Exercise-at-work programmes have been identified as venues to decrease inequalities in physical activity and exercise between socioeconomic groups and to improve employees' health and wellbeing. Drawing on a multiple institutional logics perspective and adopting a mixed-methods approach, this paper investigates how employees, exercise-ambassadors and managers at five Danish workplaces experience Covid-19 induced changes to a 1-year exercise-at-work project, and how these changes impacted upon the workplace. Our results suggest that Covid-19 and the altered format of exercise and delivery polarized employees' opportunities for exercise at work. However, the generally positive experiences of exercise-at-work activities and their influence on social environment and collaboration (identified prior to Covid-19 lockdown) remained among those employees who continued with activities. Self-organized adaptions and models of employee exercise which emerged suggest that community logic endured despite the crisis. We show how Covid-19 induced organizational changes led to interplays between institutional logics, with family and state logics becoming more prominent. Specifically, the exercise-at-work programme changed from an aligned model, with complementary logics and minimal conflict, to a model where logics of profession and corporation became dominant at the expense of community logic (exercise-ambassadors activities), but constrained by a state and a family logic.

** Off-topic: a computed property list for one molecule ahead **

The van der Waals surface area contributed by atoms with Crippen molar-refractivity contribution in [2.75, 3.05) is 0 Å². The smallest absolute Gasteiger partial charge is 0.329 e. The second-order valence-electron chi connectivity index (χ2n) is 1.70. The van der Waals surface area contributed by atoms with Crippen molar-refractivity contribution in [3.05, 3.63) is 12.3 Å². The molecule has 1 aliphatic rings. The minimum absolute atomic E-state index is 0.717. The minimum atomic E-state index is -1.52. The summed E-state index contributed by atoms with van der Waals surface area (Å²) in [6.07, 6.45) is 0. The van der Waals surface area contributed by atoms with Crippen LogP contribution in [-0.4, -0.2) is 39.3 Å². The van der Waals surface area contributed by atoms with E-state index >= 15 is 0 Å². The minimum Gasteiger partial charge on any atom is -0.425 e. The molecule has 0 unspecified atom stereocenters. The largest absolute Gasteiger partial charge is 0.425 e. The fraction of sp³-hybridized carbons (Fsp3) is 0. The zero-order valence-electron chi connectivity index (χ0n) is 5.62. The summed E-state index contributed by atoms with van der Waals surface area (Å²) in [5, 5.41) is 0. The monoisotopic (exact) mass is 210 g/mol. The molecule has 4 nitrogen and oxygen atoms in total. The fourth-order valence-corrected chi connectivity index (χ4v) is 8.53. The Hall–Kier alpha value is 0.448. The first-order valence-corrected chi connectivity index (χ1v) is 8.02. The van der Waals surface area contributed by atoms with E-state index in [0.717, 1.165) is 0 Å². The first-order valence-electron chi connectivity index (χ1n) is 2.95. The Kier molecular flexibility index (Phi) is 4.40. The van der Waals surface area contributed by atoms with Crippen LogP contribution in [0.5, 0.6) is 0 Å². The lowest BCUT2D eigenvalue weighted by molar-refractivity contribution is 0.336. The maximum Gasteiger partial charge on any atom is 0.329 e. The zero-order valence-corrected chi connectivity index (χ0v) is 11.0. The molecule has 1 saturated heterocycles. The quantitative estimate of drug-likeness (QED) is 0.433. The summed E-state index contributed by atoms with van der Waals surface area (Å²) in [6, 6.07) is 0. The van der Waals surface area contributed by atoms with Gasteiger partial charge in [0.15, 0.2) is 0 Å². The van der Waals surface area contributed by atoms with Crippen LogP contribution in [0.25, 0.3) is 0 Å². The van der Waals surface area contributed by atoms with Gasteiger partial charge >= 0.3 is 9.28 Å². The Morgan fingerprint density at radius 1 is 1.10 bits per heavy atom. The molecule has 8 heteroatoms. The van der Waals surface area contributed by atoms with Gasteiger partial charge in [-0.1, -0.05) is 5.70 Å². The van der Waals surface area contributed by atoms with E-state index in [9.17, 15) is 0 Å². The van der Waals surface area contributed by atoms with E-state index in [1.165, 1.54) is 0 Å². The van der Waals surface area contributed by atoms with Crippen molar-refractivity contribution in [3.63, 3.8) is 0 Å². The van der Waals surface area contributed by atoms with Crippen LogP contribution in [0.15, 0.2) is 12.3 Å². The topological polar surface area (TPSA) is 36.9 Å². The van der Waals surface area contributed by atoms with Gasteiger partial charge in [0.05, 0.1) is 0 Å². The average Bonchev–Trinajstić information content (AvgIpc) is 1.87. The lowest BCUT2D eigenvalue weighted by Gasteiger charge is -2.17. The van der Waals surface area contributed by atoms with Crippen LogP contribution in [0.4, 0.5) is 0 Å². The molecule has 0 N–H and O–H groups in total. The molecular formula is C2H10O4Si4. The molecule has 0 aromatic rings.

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Cite as

Overbye, M. & Wagner, U. 2022, 'Momentum lost or creating new constellations? Insights from an exercise-at-work project during the Covid-19 pandemic - a mixed methods approach', International Review for the Sociology of Sport. https://doi.org/10.1177/10126902221101154

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Last updated: 20 June 2022
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